2) Glean a lesson from it...like, don't do this, ever!
3) Re-use the stretcher bars! That's a definite.
4) Sign someone else's name to it 😬
5) Use it to recover my dart board?

I hope that, with more experience, I'll be able to work my way out of a situation like this. Or it is just something that happens from time to time and is part of the process.
At one point, I was really bothered by it, By now, I have let it go.

What else do you do when you try and fail? Try again.

And no, I am NOT sharing that pic. You will just have to use your imagination.

Friday, September 23, 2016

Lessons in Light

Starting my fourth year, I am working on independent projects. Students are given two days per week to work on any subject matter that we wish, also known as thesis.
I am attempting to paint portraits in natural light, on my own, in interior settings.

Yeah. It is hard.

Week one had me playing around with different locations for the model. Placing the model by the window had the light streaming in on the side of her face, with the cheekbone on the other side catching minimal light. My canvas was beyond the model, away from the window, making it a little difficult to see. I ended the day with a quick study on a small canvas to work out composition and light.

The next time we met was spent working on my grisaille for the final painting. This was a larger canvas and I use my study to guide me. To help solve the light problem on my easel from the week before, I used a cool clamp light.

Change 'o plans.

After working a second day, I met with advisors at school to discuss my course of action. Several teachers pointed out that I should not have the model next to the window, as the light will change too much. I did admit to already having difficulty seeing forms in the shadows, not to mention my dark easel.

Aren't these similar to the issues I had with my summer alla primas?  
Pay attention not to repeat mistakes, people!

One reminded me that it is not the relationship between me and my subject to consider, rather, the relationship between me the light and my subject. My model should be placed across from the window, with my easel in between, so the same light is hitting my easel and the model.

Another suggestion:
Look out the window. You want to see sky. Block off the lower portion so the light is raking from above. You do not want the grass or cars outside to bounce colors in.

I went home that night and wiped off the day's effort. When the model returns, I have a new set of guides to hopefully propel me forward.

Day 1 study
Here is the study from day 1.  I did not spend a ton of time on it, since I was setting up, however it has a quality that I like.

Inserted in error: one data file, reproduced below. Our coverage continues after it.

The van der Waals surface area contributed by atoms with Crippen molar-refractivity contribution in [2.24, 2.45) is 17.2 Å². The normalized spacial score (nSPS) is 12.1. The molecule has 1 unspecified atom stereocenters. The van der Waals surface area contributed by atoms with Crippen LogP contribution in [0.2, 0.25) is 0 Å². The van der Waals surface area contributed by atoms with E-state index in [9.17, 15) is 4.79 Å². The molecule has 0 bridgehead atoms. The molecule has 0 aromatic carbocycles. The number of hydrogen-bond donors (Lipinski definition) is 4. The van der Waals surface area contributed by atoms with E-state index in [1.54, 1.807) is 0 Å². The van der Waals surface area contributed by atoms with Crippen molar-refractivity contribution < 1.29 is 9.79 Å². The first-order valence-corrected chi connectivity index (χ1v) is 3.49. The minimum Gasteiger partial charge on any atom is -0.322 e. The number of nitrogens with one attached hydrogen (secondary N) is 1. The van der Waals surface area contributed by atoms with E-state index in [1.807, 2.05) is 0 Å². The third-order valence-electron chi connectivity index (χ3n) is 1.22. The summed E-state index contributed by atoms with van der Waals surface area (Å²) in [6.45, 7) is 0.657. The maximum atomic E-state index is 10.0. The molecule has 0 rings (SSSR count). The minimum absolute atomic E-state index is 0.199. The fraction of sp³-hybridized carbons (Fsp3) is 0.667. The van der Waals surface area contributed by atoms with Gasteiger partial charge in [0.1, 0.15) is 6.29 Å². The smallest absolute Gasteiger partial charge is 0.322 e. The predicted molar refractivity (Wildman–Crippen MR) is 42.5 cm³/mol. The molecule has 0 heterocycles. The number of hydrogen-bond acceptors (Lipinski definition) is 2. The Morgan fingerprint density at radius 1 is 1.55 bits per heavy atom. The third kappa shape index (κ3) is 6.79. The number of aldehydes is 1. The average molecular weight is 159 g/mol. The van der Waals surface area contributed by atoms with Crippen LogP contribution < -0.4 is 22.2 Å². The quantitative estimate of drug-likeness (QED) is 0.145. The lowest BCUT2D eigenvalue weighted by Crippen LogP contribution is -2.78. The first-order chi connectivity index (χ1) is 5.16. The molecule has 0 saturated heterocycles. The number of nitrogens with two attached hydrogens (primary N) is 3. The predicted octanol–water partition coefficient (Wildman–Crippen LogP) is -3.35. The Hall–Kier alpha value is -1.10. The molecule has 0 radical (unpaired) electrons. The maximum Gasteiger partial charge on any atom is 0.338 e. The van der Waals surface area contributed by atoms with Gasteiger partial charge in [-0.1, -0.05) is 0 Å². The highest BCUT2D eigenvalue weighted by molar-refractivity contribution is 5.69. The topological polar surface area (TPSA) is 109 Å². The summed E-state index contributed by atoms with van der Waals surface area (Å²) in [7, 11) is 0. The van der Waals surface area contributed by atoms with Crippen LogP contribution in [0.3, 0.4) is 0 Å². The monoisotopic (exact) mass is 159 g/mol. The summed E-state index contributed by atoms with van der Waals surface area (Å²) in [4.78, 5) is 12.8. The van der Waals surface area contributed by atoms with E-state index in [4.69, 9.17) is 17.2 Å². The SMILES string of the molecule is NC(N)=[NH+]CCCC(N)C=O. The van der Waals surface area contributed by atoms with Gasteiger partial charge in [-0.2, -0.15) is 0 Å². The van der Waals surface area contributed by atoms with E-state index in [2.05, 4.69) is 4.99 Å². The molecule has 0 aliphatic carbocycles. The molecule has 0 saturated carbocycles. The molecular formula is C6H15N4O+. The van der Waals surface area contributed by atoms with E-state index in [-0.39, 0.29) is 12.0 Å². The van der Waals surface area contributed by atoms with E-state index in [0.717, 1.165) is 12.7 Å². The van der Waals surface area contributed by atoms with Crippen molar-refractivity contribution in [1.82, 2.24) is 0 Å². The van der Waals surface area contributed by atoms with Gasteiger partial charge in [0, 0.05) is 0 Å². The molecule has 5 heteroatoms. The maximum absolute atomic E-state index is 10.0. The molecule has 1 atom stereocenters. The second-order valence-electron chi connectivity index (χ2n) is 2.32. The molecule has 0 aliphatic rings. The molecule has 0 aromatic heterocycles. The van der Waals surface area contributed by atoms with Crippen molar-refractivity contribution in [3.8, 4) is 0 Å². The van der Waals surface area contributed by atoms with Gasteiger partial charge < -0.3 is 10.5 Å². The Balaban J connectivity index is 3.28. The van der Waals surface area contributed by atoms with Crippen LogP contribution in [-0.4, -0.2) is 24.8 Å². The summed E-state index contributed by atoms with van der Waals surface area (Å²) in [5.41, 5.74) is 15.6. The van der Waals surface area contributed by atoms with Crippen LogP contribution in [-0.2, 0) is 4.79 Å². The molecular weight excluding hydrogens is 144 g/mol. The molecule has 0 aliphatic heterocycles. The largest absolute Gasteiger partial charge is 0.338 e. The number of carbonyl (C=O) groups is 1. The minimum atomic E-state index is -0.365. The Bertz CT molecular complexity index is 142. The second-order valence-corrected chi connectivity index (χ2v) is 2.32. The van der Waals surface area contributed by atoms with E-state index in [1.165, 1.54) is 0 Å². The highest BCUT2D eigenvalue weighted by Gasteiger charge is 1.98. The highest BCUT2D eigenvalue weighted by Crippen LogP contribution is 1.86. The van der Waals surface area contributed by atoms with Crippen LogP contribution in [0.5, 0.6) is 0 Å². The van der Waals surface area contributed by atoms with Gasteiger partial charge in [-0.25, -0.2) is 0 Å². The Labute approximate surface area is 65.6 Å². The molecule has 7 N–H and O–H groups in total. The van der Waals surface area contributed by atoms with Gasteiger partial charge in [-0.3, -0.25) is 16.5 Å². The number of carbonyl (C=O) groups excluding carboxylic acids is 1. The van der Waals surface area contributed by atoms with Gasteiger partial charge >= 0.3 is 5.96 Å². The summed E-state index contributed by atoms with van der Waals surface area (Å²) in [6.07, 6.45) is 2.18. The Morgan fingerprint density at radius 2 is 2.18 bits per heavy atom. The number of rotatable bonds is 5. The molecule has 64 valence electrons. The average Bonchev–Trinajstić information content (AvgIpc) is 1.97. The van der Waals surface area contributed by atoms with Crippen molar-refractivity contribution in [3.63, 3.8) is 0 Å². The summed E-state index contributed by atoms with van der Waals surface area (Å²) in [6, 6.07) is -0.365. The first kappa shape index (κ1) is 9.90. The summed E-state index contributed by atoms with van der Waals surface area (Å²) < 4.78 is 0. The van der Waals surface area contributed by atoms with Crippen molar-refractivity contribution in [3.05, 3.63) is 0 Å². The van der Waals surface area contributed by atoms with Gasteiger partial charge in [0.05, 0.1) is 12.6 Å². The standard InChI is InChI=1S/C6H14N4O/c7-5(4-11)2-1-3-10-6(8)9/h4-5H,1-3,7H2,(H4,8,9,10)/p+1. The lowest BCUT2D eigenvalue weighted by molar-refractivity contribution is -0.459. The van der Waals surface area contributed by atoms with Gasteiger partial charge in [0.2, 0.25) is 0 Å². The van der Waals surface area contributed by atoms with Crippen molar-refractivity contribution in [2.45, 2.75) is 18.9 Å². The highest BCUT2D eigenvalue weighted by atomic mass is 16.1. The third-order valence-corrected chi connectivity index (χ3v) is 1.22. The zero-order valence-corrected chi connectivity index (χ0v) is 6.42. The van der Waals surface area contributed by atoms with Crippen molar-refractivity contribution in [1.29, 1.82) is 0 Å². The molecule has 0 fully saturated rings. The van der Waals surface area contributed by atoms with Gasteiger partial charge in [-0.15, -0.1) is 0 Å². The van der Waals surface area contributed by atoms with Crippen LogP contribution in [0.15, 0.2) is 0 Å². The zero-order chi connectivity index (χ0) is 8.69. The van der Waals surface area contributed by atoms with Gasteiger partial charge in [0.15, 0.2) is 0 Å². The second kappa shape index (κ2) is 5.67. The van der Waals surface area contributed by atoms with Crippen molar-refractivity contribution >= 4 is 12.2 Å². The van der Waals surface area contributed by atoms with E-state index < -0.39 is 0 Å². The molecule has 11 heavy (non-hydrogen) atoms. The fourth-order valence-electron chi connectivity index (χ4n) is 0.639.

Tuesday, September 13, 2016

Leaving, er, drawing the nest

My youngest left for college this month. We joke that we would not have been friends in high school. My senior year was marred by the suicide of a close friend, hers was surrounded by her squad.
Whereas I left town 3 days after graduating, she has spent her summer in constant motion: at grad parties, down the shore, and eating out.

But things happen as they should. All my experiences have brought me to where I am today, and for that I am grateful, just as they brought her to me.

I'd like to tell her to let things go; life is too short to sweat the small stuff, but she seems to know that already. She has no patience for drama.
I'd like to tell her to work hard, but her setbacks through sports, (coupled with a competitive spirit) has taught her that.

Raising a sporty child has broadened my horizons and brought a new awareness to fighting to do better, while not letting defeat define you. Many parallels from her sports world could be applied to my art one.


drawing of a preschoolers paper birds nest
Perhaps her "leaving the nest" prompted my drawing. I was advised to draw something with texture. I chose a small 'nest' she made in preschool: a crumbled paper bag, filled with brown craft moss, and three tiny eggs she made from model magic clay. Normally I would look at something with that much detail and think, I'll pass. However, I wanted to push myself.

Beginning year four of my
study, I am excited to see what the time will bring.
My goals are simple ones: do my best, work on what i can control and let go of what i can't.

Advice for any stage.
Also, stand back & squint.